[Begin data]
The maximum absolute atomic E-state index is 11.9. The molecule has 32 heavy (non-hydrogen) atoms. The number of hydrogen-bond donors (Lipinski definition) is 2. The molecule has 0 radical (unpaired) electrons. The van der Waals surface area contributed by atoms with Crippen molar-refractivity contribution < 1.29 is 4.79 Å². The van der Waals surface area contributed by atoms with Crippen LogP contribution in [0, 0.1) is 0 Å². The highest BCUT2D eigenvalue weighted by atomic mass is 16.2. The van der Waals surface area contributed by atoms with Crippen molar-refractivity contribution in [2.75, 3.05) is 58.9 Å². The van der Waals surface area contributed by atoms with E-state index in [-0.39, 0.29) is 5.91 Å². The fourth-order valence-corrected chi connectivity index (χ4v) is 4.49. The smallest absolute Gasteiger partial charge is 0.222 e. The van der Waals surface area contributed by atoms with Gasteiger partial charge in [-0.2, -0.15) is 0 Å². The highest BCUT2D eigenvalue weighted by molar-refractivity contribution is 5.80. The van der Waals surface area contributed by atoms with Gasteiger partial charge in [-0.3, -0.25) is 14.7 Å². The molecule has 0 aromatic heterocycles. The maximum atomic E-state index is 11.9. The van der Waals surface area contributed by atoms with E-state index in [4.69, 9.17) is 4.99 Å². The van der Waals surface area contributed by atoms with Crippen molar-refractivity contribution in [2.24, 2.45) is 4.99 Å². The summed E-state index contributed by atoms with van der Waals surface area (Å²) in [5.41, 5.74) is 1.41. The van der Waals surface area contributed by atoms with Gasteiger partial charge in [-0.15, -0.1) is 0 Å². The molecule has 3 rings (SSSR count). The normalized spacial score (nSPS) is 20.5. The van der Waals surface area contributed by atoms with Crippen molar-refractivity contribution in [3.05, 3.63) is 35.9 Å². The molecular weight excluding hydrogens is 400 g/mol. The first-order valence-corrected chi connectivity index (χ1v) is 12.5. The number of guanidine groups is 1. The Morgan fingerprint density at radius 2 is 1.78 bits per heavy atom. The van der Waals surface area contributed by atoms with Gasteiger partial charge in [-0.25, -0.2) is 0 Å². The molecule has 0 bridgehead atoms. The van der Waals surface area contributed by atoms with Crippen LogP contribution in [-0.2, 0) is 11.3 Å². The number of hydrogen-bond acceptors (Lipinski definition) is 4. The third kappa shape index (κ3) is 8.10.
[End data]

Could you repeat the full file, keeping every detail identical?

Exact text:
The maximum absolute atomic E-state index is 11.9. The molecule has 32 heavy (non-hydrogen) atoms. The number of hydrogen-bond donors (Lipinski definition) is 2. The molecule has 0 radical (unpaired) electrons. The van der Waals surface area contributed by atoms with Crippen molar-refractivity contribution < 1.29 is 4.79 Å². The van der Waals surface area contributed by atoms with Crippen LogP contribution in [0, 0.1) is 0 Å². The highest BCUT2D eigenvalue weighted by atomic mass is 16.2. The van der Waals surface area contributed by atoms with Crippen molar-refractivity contribution in [2.75, 3.05) is 58.9 Å². The van der Waals surface area contributed by atoms with E-state index in [-0.39, 0.29) is 5.91 Å². The fourth-order valence-corrected chi connectivity index (χ4v) is 4.49. The smallest absolute Gasteiger partial charge is 0.222 e. The van der Waals surface area contributed by atoms with Gasteiger partial charge in [-0.2, -0.15) is 0 Å². The highest BCUT2D eigenvalue weighted by molar-refractivity contribution is 5.80. The van der Waals surface area contributed by atoms with Gasteiger partial charge in [-0.3, -0.25) is 14.7 Å². The molecule has 0 aromatic heterocycles. The maximum atomic E-state index is 11.9. The van der Waals surface area contributed by atoms with E-state index in [4.69, 9.17) is 4.99 Å². The van der Waals surface area contributed by atoms with Crippen molar-refractivity contribution in [2.24, 2.45) is 4.99 Å². The summed E-state index contributed by atoms with van der Waals surface area (Å²) in [5.41, 5.74) is 1.41. The van der Waals surface area contributed by atoms with Gasteiger partial charge in [-0.15, -0.1) is 0 Å². The molecule has 3 rings (SSSR count). The normalized spacial score (nSPS) is 20.5. The van der Waals surface area contributed by atoms with Crippen molar-refractivity contribution in [3.05, 3.63) is 35.9 Å². The molecular weight excluding hydrogens is 400 g/mol. The first-order valence-corrected chi connectivity index (χ1v) is 12.5. The number of guanidine groups is 1. The Morgan fingerprint density at radius 2 is 1.78 bits per heavy atom. The van der Waals surface area contributed by atoms with Gasteiger partial charge in [-0.25, -0.2) is 0 Å². The molecule has 0 bridgehead atoms. The van der Waals surface area contributed by atoms with Crippen LogP contribution in [-0.2, 0) is 11.3 Å². The number of hydrogen-bond acceptors (Lipinski definition) is 4. The third kappa shape index (κ3) is 8.10.